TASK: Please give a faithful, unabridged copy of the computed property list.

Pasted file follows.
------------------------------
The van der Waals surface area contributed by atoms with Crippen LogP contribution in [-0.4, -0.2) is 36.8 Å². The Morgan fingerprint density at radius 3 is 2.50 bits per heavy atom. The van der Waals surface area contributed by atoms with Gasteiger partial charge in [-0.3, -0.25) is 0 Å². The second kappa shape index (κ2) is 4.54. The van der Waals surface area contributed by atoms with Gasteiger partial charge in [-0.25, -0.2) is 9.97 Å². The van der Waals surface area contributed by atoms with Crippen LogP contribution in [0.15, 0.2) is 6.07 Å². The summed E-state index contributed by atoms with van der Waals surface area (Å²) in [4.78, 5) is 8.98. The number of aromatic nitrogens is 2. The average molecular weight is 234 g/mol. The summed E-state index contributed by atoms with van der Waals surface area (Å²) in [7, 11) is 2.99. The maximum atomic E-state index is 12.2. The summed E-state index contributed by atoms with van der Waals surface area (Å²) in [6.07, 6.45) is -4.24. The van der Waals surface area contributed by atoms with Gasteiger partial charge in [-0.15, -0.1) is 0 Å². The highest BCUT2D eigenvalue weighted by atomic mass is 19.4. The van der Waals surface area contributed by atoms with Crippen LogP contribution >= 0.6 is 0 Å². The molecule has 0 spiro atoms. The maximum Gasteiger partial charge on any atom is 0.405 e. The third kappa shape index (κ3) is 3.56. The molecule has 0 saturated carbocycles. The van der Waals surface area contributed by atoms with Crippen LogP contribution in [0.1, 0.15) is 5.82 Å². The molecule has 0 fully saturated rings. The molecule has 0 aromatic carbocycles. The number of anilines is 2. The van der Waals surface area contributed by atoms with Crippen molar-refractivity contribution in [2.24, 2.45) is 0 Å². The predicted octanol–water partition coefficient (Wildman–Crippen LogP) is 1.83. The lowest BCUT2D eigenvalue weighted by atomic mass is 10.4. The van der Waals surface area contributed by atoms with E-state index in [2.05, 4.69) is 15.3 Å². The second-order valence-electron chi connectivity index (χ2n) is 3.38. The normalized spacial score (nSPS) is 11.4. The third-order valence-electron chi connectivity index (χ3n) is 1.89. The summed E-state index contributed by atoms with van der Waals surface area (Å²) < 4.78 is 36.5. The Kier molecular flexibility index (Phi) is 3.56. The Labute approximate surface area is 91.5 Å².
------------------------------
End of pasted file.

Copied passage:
The van der Waals surface area contributed by atoms with Crippen LogP contribution in [-0.4, -0.2) is 36.8 Å². The Morgan fingerprint density at radius 3 is 2.50 bits per heavy atom. The van der Waals surface area contributed by atoms with Gasteiger partial charge in [-0.3, -0.25) is 0 Å². The second kappa shape index (κ2) is 4.54. The van der Waals surface area contributed by atoms with Gasteiger partial charge in [-0.25, -0.2) is 9.97 Å². The van der Waals surface area contributed by atoms with Crippen LogP contribution in [0.15, 0.2) is 6.07 Å². The summed E-state index contributed by atoms with van der Waals surface area (Å²) in [4.78, 5) is 8.98. The number of aromatic nitrogens is 2. The average molecular weight is 234 g/mol. The summed E-state index contributed by atoms with van der Waals surface area (Å²) in [7, 11) is 2.99. The maximum atomic E-state index is 12.2. The summed E-state index contributed by atoms with van der Waals surface area (Å²) in [6.07, 6.45) is -4.24. The van der Waals surface area contributed by atoms with Gasteiger partial charge in [-0.15, -0.1) is 0 Å². The highest BCUT2D eigenvalue weighted by atomic mass is 19.4. The van der Waals surface area contributed by atoms with Crippen LogP contribution >= 0.6 is 0 Å². The molecule has 0 spiro atoms. The maximum Gasteiger partial charge on any atom is 0.405 e. The third kappa shape index (κ3) is 3.56. The molecule has 0 saturated carbocycles. The van der Waals surface area contributed by atoms with Crippen LogP contribution in [0.1, 0.15) is 5.82 Å². The molecule has 0 fully saturated rings. The molecule has 0 aromatic carbocycles. The number of anilines is 2. The van der Waals surface area contributed by atoms with Crippen molar-refractivity contribution in [2.24, 2.45) is 0 Å². The predicted octanol–water partition coefficient (Wildman–Crippen LogP) is 1.83. The lowest BCUT2D eigenvalue weighted by atomic mass is 10.4. The van der Waals surface area contributed by atoms with E-state index in [2.05, 4.69) is 15.3 Å². The second-order valence-electron chi connectivity index (χ2n) is 3.38. The normalized spacial score (nSPS) is 11.4. The third-order valence-electron chi connectivity index (χ3n) is 1.89. The summed E-state index contributed by atoms with van der Waals surface area (Å²) < 4.78 is 36.5. The Kier molecular flexibility index (Phi) is 3.56. The Labute approximate surface area is 91.5 Å².